Moldova: Powering Progress
The Republic of Moldova is a testament to the hidden potential of Europe, and this charming and historically modest landlocked country is breaking new ground not only in the region but also the world of investment migration.
In July 2018, the Government of Moldova, together with Henley & Partners and the Moldovan Investment Company, launched the Moldova Citizenship-by- Investment (MCBI) program, commencing the journey of making this quaint country a European, and indeed global, beacon of optimism and success.
Currently, the Moldovan passport holds visa-free access to 121 destinations around the world. This list includes the countries of Europe’s Schengen Area, Turkey and Russia, making it the first program of its kind in this regard. To qualify for Moldovan citizenship through the MCBI program, single applicants are required to make a minimum non-refundable contribution of EUR 100,000 to the country’s Public Investment Fund.
As a commitment to ensuring that only the most suitable candidates are selected, Moldova has developed a four-tier due diligence system, making it one of the
most thorough in the world, to uphold the standards of this program. Upon successful selection, document collection, and screening, citizens’ passports can be granted in a period of approximately three months. Thereafter, the applicant’s future generations can enjoy citizenship in this picturesque European country that boasts idyllic rolling hills, vineyards, and a pleasing continental climate.
Home to some of the world’s most innovative tech specialists, this traditional Eastern European country has been part of spearheading various global technological developments. In 2009, Moldova became the first nation to launch high-definition voice services for mobile devices, and the country is currently ranked third in the world in terms of internet speed. The country is also well on its way to becoming the first nation in the world to initiate an anti-human-trafficking campaign using blockchain technology.
A model of multi-culturalism, Moldova has been home to several groups of people since the Roman empire’s retreat in 271 CE, providing refuge to such diverse groups as the Goth, Hun, Avar, and Slav people. At present, three quarters of the nation’s population identify as ethnic Moldovans, with ethnic Ukrainians and Russians following as the next largest groups in the land after Russians immigrated to Moldova’s cities following World War II. As such, while the official language is Romanian, termed ‘Moldovan’ by locals, Russian is widely spoken.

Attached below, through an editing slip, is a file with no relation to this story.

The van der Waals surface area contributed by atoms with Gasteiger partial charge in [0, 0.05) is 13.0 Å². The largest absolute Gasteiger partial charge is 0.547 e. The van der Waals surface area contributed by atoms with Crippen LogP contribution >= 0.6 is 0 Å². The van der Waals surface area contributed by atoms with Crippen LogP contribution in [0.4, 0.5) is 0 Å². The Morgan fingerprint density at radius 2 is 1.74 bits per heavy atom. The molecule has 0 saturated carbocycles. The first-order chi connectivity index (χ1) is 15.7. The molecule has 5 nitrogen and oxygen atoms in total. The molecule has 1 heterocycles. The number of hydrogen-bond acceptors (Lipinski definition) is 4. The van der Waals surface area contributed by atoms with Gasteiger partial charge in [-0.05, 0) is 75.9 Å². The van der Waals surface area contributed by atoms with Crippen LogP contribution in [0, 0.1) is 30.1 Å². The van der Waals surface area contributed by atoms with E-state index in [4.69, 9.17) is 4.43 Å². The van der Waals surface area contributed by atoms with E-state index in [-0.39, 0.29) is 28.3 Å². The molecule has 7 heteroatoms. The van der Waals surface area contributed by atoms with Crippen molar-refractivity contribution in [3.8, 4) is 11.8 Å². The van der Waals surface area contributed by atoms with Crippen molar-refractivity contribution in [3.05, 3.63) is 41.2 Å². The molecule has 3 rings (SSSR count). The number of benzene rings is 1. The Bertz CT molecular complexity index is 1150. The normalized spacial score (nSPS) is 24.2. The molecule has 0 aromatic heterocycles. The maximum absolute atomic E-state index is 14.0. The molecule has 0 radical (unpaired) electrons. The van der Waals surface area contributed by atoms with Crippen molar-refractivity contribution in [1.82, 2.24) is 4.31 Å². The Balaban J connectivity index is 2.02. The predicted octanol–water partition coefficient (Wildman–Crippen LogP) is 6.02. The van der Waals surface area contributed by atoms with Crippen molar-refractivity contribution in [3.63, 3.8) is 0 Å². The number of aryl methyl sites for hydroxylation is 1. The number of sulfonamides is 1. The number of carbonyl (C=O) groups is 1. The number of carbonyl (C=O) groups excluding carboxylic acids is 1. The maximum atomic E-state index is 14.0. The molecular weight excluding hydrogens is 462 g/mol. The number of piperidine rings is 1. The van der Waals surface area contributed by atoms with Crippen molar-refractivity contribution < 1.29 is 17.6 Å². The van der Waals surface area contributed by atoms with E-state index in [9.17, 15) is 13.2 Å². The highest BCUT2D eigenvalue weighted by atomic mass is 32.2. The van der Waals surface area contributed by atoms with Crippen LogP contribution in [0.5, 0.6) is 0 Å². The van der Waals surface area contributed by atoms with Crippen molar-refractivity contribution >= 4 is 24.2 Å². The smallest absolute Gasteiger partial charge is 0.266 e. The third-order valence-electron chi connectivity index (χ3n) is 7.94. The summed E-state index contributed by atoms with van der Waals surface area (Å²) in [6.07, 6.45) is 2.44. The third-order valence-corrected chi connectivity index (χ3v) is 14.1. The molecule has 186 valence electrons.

Following the nation’s declaration of independence from the Soviet Union on 27 August 1991, Moldova entered into a market economy and went through an economic recession. The consequent financial losses devastated the nation and lasted for 10 years but in a commendable feat of growth Moldova managed to boost its GDP by 43% in just five years at the turn of the new century. Since then, the republic has experienced intermittent growth but remains committed to improving its global stature and quality of nationality. It has made notable efforts in achieving this aim.
In 1992, Moldova became a member state of the UN. It is also affiliated with the Organization for Security and Co-operation in Europe and the World Trade Organization, and the country has now set its sights on acquiring EU membership. In 2005, it became the first member of the Commonwealth of Independent States (CIS) to orient itself with the EU and open an EU representation. In 2014, Moldova signed an Association Agreement with the EU. In addition, its geographic and cultural positioning still afford it significant strategic advantage to both Eastern European (CIS) and Western European markets.
Moldova’s well-established wine industry is a world-class attraction and focal export market. Thanks to the country’s rich soil, the rest of the agriculture and food-processing industries account for more than a quarter of the country’s GDP. Winemaking practices in the country date back almost 5,000 years, and the Mileştii Mici winery on the outskirts of the capital city Chişinău holds the Guinness World Record for housing the world’s largest wine cellars. Moldova’s trade, information, teleservices, and transportation industries follow at an impressive 25% of GDP.
The newly launched MCBI program is committed to supporting and improving the country’s many well- established industries, bolstering its already high potential for growth and driving progress in the republic and the region.